If Mahathir says we can’t trust Rulers, he should also stop trusting Japanese

“You can’t just go around claiming things about someone based on events that happened almost two centuries ago. Circumstances change, as do people, cultures, sensibilities and wisdoms. Sultan Sir Ibrahim is dead and gone and has since been replaced by his grandson. Is Mahathir saying that we can’t trust the current Sultan of Johor just because he never trusted Sir Ibrahim? Wasn’t it he who told us never to trust the DAP but now says the DAP is ‘reformed’?”

Raggie Jessy Rithaudeen

Prime Minister Tun Dr Mahathir Mohamad warned yesterday that granting absolute power to Rulers would risk them putting their personal interests before the states. In presenting his case – which basically, is all about Rulers being useless – he claimed that the previous Sultan of Johor “sold off” Singapore to the British and spoke of it happening “many times.” If that’s the case, Mahathir should also stop borrowing money from Japan because the Japanese slaughtered the Chinese “hundreds of thousands of times” years after the Sultan of Johor “sold off” Singapore.

That makes absolute sense

Of course it does.


And if we’re going to talk about the Ruler of Johor “selling off” Singapore, we should also talk about the Japanese “selling out” the Ruler of Johor. Once we do, we will see that if we can’t trust the Rulers for “selling off” Singapore, we should also not trust the Japanese for “selling out” the Rulers.

How did the Japanese “sell out” the Rulers?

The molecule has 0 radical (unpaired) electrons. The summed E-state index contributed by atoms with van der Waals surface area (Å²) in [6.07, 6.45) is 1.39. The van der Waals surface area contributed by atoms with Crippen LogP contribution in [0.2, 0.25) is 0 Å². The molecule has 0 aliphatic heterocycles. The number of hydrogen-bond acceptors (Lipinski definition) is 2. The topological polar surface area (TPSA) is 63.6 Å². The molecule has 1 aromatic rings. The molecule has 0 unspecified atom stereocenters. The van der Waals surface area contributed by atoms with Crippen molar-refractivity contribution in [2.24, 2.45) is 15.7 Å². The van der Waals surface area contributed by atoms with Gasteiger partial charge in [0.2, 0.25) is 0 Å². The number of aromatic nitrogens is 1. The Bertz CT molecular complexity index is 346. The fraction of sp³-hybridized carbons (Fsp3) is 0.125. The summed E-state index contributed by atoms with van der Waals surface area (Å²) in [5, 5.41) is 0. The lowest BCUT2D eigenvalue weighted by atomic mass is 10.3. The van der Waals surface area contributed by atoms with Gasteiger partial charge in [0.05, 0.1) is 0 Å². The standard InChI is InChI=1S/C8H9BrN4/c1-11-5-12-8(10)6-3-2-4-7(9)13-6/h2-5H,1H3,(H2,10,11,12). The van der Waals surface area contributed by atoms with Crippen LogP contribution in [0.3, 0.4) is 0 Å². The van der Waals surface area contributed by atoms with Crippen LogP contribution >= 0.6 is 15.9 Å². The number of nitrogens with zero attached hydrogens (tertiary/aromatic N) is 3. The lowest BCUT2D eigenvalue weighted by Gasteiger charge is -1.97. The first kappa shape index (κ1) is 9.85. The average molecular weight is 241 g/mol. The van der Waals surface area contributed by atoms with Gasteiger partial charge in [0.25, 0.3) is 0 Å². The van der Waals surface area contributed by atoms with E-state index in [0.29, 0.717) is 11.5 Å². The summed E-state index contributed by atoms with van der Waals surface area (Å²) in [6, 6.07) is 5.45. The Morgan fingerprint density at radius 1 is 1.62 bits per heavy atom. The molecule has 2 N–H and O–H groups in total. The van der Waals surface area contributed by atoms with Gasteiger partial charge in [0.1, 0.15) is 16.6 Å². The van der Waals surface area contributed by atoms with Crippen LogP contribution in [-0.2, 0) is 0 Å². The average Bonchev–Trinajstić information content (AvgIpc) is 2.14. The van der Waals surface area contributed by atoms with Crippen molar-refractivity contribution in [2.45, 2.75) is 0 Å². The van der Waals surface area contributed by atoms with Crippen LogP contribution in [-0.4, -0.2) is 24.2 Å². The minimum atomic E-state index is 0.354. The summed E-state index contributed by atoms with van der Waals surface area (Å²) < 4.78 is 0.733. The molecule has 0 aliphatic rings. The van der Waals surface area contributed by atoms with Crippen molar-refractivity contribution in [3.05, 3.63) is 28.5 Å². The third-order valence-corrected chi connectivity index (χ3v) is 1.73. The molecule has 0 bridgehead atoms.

Following the fall of Kota Bharu, Japanese General Tomoyuki Yamashita set his sights on Singapore and decided to seek the assistance of Tokugawa Yoshichika, a descendent of the famous Tokugawa clan. Tokugawa was a close personal friend of the late Sultan Sir Ibrahim Al Masyhur, the great-great-grandfather of the Tengku Mahkota of Johor, Tunku Ismail Idris.

When Yamashita’s troops were ready to conquer Singapore, the general got Tokugawa to accompany him to Istana Bukit Serene, the official residence of the Sultan of Johor. There, Yamashita expressed his support a United Malay Sultanate with Sir Ibrahim as its figurehead. In return, Ibrahim allowed Yamashita and his men to set base at Istana Bukit Serene, thinking that the plan was to chart a course towards establishing the said Sultanate.

However, Yamashita ended up using the Palace as a base to plan an assault on Singapore and made it seem as if the Ruler of Johor had conspired with him. Following the assault, family members of the Malays who died in battle blamed the Palace of Johor of betraying them. Till today, you have veteran Malays in Singapore claiming that Sir Ibrahim worked with the Japanese to ‘regain’ control Singapore before his eventual fallout with General Yamashita.

But that’s really not what happened.

Does Mahathir know about this?

Mahathir knows a great many things but pretends he knows nothing. He will pull just about any historical fact from the textbook, add some ajinomoto to it before dishing it out to you as gospel. Youngsters are easily duped by him as they aren’t well exposed to history. But that’s only because he spent three years as Minister of Education oversimplifying everything related to the Monarchs to keep you from loving them.

What is the moral of the story?

The moral of the story is this – you can’t just go around claiming things about someone based on events that happened almost two centuries ago. Circumstances change, as do people, cultures, sensibilities and wisdoms. Sultan Sir Ibrahim is dead and gone and has since been replaced by his grandson. Is Mahathir saying that we can’t trust the current Sultan of Johor just because he never trusted Sir Ibrahim? Wasn’t it he who told us never to trust the DAP but now says the DAP is ‘reformed’?

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